485 F2d 1388 United States v. Bowen
485 F.2d 1388
UNITED STATES of America, Appellee,
John Lee BOWEN, Appellant.
United States Court of Appeals,
Oct. 23, 1973.
Michael D. Nasatir (argued), Nasatir, Sherman & Hirsch, Beverly Hills, Cal., for appellant.
Shelby R. Gott, Asst. U. S. Atty. (argued), Harry D. Steward, U. S. Atty., Stephen G. Nelson, Asst. U. S. Atty., San Diego, Cal., for appellee.
Before CHAMBERS, MERRILL, KOELSCH, BROWNING, DUNIWAY, ELY, HUFSTEDLER, WRIGHT, TRASK, CHOY, GOODWIN, WALLACE and SNEED, Circuit Judges.
A majority of the judges of this court in active service have voted to hear the above case en banc on December 11, 1973, at 1:30 P.M. If counsel desire to submit additional briefs, such briefs must be filed in the Clerk's Office of this Court no later than November 15, 1973.
Argument will be in Courtroom No. 1 in the United States Court of Appeals and Post Office Building, Seventh and Mission Streets, San Francisco.
(Circuit Judge Chambers will file a dissent to the foregoing order.)
CHAMBERS, Circuit Judge (dissenting):
I dissent from the order for en banc. At issue is the retroactivity of Almeida-Sanchez v. United States, 411 U.S. 903, 93 S.Ct. 1531, 36 L.Ed.2d 192 (1973). Also involved in Bowen under Almeida-Sanchez is the status of an intermittent but fixed checkpoint.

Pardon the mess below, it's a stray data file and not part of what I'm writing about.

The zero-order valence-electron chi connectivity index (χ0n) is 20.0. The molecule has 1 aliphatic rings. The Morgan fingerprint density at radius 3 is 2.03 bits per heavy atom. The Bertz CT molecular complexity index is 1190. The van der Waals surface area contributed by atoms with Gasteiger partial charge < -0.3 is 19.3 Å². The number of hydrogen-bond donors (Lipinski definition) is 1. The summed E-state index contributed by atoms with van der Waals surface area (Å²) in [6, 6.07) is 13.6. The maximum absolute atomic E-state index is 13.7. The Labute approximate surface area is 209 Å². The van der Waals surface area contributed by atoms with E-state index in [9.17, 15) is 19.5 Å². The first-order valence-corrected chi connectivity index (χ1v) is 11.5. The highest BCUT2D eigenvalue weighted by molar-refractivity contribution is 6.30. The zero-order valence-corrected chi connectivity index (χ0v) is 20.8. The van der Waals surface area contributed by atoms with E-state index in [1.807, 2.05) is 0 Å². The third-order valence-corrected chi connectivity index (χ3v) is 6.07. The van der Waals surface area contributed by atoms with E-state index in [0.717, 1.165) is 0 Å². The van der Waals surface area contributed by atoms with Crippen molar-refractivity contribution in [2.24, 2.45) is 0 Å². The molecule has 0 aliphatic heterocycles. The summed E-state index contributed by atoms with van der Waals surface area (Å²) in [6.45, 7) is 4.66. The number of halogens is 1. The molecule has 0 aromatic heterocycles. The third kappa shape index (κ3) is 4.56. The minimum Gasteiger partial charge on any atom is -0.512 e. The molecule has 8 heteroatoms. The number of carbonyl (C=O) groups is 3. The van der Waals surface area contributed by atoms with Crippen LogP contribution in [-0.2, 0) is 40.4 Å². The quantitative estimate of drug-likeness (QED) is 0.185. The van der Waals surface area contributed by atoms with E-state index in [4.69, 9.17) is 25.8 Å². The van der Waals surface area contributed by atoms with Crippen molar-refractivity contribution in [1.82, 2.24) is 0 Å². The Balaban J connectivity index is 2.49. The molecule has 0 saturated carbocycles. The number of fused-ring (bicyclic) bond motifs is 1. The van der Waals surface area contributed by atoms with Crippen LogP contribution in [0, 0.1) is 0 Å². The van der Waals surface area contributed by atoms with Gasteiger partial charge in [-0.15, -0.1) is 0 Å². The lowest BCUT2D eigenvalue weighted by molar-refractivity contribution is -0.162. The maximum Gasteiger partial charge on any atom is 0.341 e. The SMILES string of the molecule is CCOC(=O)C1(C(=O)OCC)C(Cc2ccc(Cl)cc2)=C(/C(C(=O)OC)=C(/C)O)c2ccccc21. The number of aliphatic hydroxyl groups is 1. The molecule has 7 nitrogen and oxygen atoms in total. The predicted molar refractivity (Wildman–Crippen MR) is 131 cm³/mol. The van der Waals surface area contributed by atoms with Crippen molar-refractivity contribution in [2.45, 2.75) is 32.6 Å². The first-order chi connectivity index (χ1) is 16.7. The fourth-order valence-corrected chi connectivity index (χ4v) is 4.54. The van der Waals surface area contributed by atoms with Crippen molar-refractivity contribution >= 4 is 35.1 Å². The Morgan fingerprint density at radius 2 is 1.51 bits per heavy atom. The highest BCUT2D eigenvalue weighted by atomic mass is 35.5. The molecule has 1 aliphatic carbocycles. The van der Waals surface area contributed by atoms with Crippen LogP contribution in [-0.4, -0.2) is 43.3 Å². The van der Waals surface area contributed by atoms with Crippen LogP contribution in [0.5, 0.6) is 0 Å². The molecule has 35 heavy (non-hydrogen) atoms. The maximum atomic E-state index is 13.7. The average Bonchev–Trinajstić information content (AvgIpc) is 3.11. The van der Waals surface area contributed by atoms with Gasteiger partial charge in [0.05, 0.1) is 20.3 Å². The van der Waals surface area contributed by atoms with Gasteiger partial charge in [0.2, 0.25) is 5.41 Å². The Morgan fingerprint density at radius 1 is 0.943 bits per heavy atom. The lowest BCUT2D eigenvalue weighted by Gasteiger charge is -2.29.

I would let the panel, [9 Cir., 462 F.2d 347] decide the case. None of the earmarks of the normal case for en banc are here.
It is inescapable that the Supreme Court will decide the questions here. They are too big and too far reaching for that Court to ignore them.
This en banc hearing results in about a three-months' delay in the case getting to the Supreme Court. Meanwhile, two or three district courts are almost choked with the retroactive question. Thus, knowing our decision means little in this instance, I was prepared to live with any decision the panel might render.
Taking this case en banc is simply flying off into the air without a payload.